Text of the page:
Some of the darkest chapters in our nation’s history involve the barbaric act of taking children from their parents: Black children were sold as property during slavery, and Native American children were stolen to strip them of their culture. Now it is the children of the immigrant Latino community that is being victimized by Trump’s policies to halt undocumented immigration and asylum seekers.
Impacts of Family Separation on Children’s Development
Trump is violating the human rights of innocent children. Babies as young as 12 months old are being separated from their mothers. That act is child abuse. Starting in October 2016, nearly 1,800 immigrant families faced forced separation. However, since Trump took office, his administration has only inflated that figure. If we were to take a snapshot of his policies, we see that between May 6 and May 19 in 2018, 658 children were separated from 638 parents.
Separating children from their parents is so traumatic for their developing brains that it should be considered inhumane. Doctors state that separation will predispose affected children to a lifetime of health problems. According to Dr. Lisa Fortuna, director of Child and Adolescent Psychiatry at Boston Medical Center, “Separations from… parents, especially in moments of extreme distress and displacement, has [a] very negative impact on child well being, mental health, and development.” Those effects are not only detrimental but also irreversible.
False Rhetoric about Immigrant Communities
Latino children and parents are being torn apart as a mid-term election strategy for Trump to mobilize his base. Our children are being given up as political red meat while Trump is using dog whistle language claiming they are not like your children. Therefore, they are less than human.
The Department of Justice’s Zero Tolerance Policy of separating children from their parents at the border is immoral and sinful. This is not who we are as a people. This is not who we are as a country. Our values are compassion and empathy for the most vulnerable. We do not abandon those that experienced persecution, trauma, and extreme distress.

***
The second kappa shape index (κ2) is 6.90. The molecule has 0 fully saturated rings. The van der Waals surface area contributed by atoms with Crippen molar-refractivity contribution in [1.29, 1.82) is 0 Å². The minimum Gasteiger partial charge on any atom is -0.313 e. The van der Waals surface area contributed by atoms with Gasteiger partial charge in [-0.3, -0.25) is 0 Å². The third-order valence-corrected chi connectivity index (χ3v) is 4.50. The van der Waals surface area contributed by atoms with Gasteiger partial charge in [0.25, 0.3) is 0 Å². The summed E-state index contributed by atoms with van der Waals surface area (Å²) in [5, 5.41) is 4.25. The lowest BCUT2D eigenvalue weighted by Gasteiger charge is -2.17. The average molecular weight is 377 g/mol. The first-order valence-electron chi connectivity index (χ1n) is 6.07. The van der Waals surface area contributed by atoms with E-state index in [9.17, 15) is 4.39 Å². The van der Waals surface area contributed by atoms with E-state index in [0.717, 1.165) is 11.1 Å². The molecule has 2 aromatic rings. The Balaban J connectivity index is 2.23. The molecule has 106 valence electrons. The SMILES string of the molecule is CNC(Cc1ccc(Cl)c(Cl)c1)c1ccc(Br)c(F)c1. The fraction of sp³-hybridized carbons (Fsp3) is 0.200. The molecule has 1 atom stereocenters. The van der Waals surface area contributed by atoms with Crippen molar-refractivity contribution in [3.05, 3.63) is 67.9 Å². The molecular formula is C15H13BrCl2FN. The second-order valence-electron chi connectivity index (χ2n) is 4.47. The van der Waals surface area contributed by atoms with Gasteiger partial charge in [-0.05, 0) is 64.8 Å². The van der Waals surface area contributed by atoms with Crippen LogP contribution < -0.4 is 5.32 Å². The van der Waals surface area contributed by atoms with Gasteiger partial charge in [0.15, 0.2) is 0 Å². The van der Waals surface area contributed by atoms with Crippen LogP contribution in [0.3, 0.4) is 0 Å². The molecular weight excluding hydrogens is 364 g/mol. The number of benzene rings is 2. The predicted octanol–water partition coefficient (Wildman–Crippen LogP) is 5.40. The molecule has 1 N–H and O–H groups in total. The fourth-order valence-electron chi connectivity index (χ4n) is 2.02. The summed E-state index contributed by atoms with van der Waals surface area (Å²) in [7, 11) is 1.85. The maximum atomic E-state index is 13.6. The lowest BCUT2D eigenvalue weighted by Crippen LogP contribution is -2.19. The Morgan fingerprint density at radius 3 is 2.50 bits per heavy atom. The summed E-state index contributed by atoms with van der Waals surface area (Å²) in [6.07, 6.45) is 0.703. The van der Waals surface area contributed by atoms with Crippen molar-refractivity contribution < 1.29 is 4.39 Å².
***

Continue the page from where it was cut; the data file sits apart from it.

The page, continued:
We are in a time when many vulnerable communities are demanding legal representation and protection. Therefore, we must not normalize the fears carried by immigrant families that they will be raided and persecuted. Immigrants and asylum seekers should not be used in the political rhetoric as a scapegoat to make the U.S. vulnerable. However, the effects of stricter immigration enforcement weaken our country. For example, in December 2017, NPR has reported on the anticipated landscape worker shortage as a result of the policy enforcement. We are hearing stories coming from Ohio that owners are struggling to address the shortage issue.
Take Action Now
We call upon men, women, youth, and all other people of good will to DEFEND OUR CHILDREN. We need your help in making calls, sending emails to your Congressional delegation, using your voice, and visiting holding sites to shed light on these injustices. Use all your power to force the administration to end these cruel abuses. Our children as all children should be the hope of the world. Please join us in dismantling the barbaric practice of separating families at the border by:
• Urging your elected officials to support the passages of the bipartisan HELP Separated Children Act (H.R. 5950 | S.B. 2937).